OBJECTIVE. We sought to identify sociodemographic and familial correlates of injury in children aged 2 to 3 years.
METHODS. The Healthy Steps data set describes 5565 infants who were enrolled at birth in 15 US cities in 1996–1997 and had follow-up until they were 30 to 33 months of age. Data were linked to medical claims reporting children's medically attended office visits by age 30 to 33 months. Each claim was accompanied by a reason for the visit. An analytical sample of 3449 was derived from the children who could be effectively followed up and linked to medical charts. Missing data were imputed by using multiple imputation with chained equations. The analytical sample showed no systematic evidence of sample selection bias. Multivariate logistic regression was used to determine the odds ratios of injury events.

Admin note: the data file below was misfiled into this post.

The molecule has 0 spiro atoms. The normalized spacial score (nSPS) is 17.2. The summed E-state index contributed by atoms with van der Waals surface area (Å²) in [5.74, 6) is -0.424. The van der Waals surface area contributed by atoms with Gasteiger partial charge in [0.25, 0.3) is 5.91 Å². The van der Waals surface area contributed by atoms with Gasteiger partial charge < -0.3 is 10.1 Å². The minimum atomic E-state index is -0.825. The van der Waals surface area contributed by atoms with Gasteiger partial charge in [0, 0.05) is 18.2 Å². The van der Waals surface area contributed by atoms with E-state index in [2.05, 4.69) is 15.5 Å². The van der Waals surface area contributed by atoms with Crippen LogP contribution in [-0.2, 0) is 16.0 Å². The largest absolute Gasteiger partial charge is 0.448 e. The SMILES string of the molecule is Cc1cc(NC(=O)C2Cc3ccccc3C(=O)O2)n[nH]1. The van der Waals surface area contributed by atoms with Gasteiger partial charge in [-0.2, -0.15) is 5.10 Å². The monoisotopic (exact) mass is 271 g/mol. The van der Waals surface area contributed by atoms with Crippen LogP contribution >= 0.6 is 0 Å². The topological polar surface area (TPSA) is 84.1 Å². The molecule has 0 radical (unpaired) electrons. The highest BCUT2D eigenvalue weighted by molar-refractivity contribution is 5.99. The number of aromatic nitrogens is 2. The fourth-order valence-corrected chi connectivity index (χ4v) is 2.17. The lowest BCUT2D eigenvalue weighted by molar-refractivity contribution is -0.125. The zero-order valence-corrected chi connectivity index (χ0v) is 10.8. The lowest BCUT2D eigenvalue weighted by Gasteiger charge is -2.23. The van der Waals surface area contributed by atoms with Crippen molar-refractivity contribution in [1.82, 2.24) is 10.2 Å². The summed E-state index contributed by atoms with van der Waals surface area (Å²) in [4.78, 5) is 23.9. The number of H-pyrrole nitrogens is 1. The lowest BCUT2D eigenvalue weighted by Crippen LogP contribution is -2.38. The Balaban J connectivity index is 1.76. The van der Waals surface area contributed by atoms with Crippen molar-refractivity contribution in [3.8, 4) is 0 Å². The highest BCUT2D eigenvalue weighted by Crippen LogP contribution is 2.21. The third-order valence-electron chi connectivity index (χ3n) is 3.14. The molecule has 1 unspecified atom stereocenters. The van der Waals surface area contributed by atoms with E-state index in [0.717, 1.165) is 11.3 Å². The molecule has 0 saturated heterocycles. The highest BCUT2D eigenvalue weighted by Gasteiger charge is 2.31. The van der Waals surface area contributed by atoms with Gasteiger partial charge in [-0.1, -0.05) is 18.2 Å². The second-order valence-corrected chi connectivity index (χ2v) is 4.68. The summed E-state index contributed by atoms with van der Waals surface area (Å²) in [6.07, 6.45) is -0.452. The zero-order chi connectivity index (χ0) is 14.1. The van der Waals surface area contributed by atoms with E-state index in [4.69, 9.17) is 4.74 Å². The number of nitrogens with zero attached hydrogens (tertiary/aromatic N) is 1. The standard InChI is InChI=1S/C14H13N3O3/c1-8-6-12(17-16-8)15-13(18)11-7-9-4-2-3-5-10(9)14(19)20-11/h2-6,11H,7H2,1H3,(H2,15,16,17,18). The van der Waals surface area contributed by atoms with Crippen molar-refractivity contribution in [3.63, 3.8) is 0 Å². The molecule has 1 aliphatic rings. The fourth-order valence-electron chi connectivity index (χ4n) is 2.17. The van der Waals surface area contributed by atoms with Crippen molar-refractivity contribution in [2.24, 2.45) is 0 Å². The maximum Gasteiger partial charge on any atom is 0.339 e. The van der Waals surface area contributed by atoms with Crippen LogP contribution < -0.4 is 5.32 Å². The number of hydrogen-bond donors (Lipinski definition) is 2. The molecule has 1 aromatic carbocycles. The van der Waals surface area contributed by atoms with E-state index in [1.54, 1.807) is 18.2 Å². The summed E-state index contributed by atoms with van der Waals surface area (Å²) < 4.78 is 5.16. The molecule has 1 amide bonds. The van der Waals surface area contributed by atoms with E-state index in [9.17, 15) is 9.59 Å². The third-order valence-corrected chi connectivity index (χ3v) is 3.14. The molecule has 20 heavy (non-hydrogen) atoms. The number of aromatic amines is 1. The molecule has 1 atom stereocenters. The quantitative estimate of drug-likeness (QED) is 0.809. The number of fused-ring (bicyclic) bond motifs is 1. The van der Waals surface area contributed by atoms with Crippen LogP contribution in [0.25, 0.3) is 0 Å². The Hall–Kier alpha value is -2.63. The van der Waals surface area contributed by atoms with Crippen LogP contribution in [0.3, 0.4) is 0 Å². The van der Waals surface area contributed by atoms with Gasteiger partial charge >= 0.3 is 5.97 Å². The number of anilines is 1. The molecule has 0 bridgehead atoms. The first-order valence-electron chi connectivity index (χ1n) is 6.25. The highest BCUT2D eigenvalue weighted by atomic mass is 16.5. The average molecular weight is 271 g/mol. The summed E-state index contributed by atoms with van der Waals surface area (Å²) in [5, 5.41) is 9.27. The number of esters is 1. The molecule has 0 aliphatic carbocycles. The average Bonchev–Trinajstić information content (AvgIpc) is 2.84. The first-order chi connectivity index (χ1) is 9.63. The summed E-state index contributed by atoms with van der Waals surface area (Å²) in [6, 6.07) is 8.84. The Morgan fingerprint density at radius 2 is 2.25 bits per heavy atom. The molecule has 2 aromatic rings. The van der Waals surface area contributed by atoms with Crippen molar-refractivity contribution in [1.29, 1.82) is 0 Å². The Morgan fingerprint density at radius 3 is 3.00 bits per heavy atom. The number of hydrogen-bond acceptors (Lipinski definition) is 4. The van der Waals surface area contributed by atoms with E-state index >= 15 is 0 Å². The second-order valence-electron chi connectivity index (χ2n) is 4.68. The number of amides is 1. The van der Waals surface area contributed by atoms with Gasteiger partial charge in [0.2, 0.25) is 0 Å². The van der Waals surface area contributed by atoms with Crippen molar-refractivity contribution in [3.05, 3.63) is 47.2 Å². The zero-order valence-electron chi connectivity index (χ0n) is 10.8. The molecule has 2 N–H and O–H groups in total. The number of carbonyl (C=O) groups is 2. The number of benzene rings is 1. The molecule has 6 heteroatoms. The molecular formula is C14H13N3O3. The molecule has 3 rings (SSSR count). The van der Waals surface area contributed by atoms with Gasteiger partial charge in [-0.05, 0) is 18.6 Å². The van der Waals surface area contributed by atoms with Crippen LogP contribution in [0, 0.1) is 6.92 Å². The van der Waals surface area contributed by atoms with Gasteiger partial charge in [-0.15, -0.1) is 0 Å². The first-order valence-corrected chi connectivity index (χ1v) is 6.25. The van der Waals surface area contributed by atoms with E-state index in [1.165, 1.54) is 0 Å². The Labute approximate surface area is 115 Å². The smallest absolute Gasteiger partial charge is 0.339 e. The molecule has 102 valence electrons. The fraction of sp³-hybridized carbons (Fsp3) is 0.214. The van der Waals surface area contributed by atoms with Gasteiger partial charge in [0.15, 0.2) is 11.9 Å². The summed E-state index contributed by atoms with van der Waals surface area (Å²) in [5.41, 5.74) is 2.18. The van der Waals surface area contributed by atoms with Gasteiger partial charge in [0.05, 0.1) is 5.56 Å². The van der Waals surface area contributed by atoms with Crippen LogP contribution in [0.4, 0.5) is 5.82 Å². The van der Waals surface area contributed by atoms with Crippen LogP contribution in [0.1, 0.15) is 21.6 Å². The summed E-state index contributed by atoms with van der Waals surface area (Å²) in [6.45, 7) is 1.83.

RESULTS. Odds of medically attended injuries were decreased for children who received care from grandparents. Odds were increased for children who lived where fathers did not co-reside or in households where the parents never married. Statistical results were robust to the addition of a variety of covariates such as income, education, age, gender, and race.
CONCLUSIONS. Children are at higher risk for medically attended injury when their parents are unmarried. Having grandparents as caregivers seems to be protective. Household composition seems to play a key role in placing children at risk for medically attended injuries.